GM1 ganglioside induces phosphorylation and activation of Trk and Erk in brain
Article first published online: 7 MAY 2002
Journal of Neurochemistry
Volume 81, Issue 4, pages 696–707, May 2002
How to Cite
Duchemin, A.-M., Ren, Q., Mo, L., Neff, N. H. and Hadjiconstantinou, M. (2002), GM1 ganglioside induces phosphorylation and activation of Trk and Erk in brain. Journal of Neurochemistry, 81: 696–707. doi: 10.1046/j.1471-4159.2002.00831.x
- Issue published online: 7 MAY 2002
- Article first published online: 7 MAY 2002
- Received November 28, 2001; revised manuscript received January 22, 2002; accepted January 23, 2002.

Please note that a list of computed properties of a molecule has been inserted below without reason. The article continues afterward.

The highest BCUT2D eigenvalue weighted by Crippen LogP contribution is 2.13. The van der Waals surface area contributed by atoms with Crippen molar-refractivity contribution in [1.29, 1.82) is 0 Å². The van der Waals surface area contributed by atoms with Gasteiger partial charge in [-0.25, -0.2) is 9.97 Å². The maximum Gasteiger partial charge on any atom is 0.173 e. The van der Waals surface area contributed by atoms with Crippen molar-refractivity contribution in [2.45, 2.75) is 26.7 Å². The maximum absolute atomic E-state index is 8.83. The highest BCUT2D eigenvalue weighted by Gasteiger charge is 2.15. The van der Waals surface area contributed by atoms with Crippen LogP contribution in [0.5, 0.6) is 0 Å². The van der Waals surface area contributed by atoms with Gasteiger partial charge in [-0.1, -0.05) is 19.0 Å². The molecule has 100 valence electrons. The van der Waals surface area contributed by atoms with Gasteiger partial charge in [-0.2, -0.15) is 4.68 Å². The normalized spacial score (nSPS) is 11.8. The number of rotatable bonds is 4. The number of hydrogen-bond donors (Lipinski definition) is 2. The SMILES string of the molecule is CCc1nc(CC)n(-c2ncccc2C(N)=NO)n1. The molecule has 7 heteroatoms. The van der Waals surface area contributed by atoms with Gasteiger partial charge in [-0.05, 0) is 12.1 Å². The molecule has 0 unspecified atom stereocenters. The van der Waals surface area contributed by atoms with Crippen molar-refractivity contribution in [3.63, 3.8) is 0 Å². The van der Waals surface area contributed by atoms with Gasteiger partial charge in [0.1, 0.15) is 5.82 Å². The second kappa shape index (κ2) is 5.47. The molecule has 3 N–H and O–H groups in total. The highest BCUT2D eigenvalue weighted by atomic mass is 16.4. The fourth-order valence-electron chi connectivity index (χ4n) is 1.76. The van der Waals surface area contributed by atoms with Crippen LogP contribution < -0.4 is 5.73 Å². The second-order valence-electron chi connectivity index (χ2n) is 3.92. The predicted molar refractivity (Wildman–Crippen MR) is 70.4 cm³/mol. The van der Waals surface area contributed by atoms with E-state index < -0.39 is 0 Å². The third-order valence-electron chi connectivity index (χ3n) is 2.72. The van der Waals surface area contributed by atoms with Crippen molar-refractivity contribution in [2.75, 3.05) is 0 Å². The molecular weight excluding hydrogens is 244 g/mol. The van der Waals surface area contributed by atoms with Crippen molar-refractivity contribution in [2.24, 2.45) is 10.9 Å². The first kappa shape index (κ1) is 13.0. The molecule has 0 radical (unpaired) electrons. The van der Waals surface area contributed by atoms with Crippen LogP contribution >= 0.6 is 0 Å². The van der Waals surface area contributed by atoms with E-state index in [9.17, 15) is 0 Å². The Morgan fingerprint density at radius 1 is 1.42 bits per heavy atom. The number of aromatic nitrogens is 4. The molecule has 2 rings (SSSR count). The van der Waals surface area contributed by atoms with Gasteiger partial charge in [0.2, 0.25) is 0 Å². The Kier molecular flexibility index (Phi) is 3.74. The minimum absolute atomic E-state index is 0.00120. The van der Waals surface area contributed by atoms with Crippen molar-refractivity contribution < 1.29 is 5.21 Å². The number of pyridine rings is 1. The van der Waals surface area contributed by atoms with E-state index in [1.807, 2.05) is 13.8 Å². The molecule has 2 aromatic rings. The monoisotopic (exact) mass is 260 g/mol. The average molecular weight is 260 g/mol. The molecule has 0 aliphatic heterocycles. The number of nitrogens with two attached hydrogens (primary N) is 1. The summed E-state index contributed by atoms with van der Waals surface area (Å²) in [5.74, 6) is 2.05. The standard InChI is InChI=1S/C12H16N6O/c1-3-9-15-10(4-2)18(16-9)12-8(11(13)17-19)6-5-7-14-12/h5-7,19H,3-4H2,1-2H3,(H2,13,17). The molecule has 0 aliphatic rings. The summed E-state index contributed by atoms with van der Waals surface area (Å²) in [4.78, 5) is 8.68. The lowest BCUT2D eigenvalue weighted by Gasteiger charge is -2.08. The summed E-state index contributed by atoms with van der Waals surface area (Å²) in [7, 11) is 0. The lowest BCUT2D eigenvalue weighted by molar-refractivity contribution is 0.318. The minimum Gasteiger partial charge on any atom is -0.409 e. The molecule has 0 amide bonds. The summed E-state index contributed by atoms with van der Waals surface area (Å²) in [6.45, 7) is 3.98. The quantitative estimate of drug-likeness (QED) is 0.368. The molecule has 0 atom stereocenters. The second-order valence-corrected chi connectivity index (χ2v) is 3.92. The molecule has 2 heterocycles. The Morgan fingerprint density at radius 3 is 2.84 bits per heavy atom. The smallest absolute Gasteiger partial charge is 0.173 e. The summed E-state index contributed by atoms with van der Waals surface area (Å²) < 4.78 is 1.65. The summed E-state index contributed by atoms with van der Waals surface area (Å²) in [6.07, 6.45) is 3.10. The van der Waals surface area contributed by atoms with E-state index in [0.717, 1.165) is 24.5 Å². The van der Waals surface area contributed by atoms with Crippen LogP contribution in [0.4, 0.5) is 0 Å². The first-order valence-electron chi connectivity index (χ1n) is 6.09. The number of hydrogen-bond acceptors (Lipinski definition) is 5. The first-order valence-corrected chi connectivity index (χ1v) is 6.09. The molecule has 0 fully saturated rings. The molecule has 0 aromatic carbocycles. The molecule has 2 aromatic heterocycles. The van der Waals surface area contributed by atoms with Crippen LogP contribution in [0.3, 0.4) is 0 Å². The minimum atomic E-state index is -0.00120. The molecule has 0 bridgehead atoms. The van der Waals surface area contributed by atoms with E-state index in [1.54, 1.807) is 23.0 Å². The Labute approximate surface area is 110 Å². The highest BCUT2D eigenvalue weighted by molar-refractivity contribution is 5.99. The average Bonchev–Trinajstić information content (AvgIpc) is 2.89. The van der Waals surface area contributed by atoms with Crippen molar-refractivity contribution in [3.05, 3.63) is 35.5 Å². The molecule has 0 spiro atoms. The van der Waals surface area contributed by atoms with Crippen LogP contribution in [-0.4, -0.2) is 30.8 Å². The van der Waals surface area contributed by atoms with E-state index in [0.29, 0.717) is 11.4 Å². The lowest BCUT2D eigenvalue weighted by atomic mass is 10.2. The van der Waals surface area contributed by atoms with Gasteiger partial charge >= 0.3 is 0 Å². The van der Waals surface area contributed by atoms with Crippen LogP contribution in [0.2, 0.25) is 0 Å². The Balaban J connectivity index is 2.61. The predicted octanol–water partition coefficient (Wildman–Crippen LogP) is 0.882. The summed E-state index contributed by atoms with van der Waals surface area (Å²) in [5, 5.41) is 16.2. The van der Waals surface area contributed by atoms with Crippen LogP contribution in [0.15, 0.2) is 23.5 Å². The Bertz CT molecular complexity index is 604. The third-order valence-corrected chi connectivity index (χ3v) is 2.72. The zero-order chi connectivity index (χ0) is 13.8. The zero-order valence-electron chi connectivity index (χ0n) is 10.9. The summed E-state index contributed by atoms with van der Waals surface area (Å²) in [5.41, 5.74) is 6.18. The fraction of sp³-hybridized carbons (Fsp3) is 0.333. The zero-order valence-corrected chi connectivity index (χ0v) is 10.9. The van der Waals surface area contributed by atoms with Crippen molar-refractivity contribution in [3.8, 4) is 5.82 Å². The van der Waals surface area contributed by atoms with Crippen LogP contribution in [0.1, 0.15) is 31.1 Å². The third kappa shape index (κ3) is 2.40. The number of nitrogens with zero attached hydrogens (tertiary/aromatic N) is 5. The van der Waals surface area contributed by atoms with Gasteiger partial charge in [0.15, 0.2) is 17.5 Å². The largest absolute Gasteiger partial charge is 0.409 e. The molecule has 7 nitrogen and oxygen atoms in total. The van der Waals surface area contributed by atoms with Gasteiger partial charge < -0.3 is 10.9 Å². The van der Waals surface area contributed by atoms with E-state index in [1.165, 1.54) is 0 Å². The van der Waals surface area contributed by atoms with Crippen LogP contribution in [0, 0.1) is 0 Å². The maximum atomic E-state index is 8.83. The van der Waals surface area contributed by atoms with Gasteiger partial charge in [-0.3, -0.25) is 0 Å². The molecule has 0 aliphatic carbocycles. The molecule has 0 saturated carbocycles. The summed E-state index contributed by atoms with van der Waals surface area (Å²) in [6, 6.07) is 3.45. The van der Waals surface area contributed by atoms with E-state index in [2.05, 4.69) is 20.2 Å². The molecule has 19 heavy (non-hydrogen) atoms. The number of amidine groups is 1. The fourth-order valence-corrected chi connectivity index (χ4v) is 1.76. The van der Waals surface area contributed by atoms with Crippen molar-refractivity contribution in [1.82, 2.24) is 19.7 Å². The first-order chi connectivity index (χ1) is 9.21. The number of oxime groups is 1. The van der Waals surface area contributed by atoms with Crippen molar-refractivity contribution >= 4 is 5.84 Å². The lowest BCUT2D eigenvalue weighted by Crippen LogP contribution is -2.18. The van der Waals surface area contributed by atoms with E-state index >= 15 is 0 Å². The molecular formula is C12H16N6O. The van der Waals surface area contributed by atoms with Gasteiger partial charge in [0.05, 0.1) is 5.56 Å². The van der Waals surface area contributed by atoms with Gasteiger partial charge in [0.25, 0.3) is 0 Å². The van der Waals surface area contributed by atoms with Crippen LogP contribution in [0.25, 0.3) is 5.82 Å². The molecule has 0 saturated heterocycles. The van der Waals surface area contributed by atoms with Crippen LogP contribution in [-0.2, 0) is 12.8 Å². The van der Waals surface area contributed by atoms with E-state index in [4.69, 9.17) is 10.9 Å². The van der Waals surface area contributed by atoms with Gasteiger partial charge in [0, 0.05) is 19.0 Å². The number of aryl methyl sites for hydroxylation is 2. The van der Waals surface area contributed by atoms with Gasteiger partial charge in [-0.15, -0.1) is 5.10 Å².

We investigated the ability of GM1 to induce phosphorylation of the tyrosine kinase receptor for neurotrophins, Trk, in rat brain, and activation of possible down-stream signaling cascades. GM1 increased phosphorylated Trk (pTrk) in slices of striatum, hippocampus and frontal cortex in a concentration- and time-dependent manner, and enhanced the activity of Trk kinase resulting in receptor autophosphorylation. The ability of GM1 to induce pTrk was shared by other gangliosides, and was blocked by the selective Trk kinase inhibitors K252a and AG879. GM1 induced phosphorylation of TrkA > TrkC > TrkB in a region-specific distribution. Adding GM1 to brain slices activated extracellular-regulated protein kinases (Erks) in all three brain regions studied. In striatum, GM1 elicited activation of Erk2 > Erk1 in a time-and concentration-dependent manner. The GM1 effect on Erk2 was mimicked by other gangliosides, and was blocked by the Trk kinase inhibitors K252a and AG879. Pertussis toxin, as well as Src protein tyrosine kinase and protein kinase C inhibitors, did not prevent the GM1-induced activation of Erk2, apparently excluding the participation of Gi and Gq/11 protein-coupled receptors. Intracerebroventricular administration of GM1 induced a transient phosphorylation of TrkA and Erk1/2 in the striatum and hippocampus complementing the in situ studies. These observations support a role for GM1 in modulating Trk and Erk phosphorylation and activity in brain.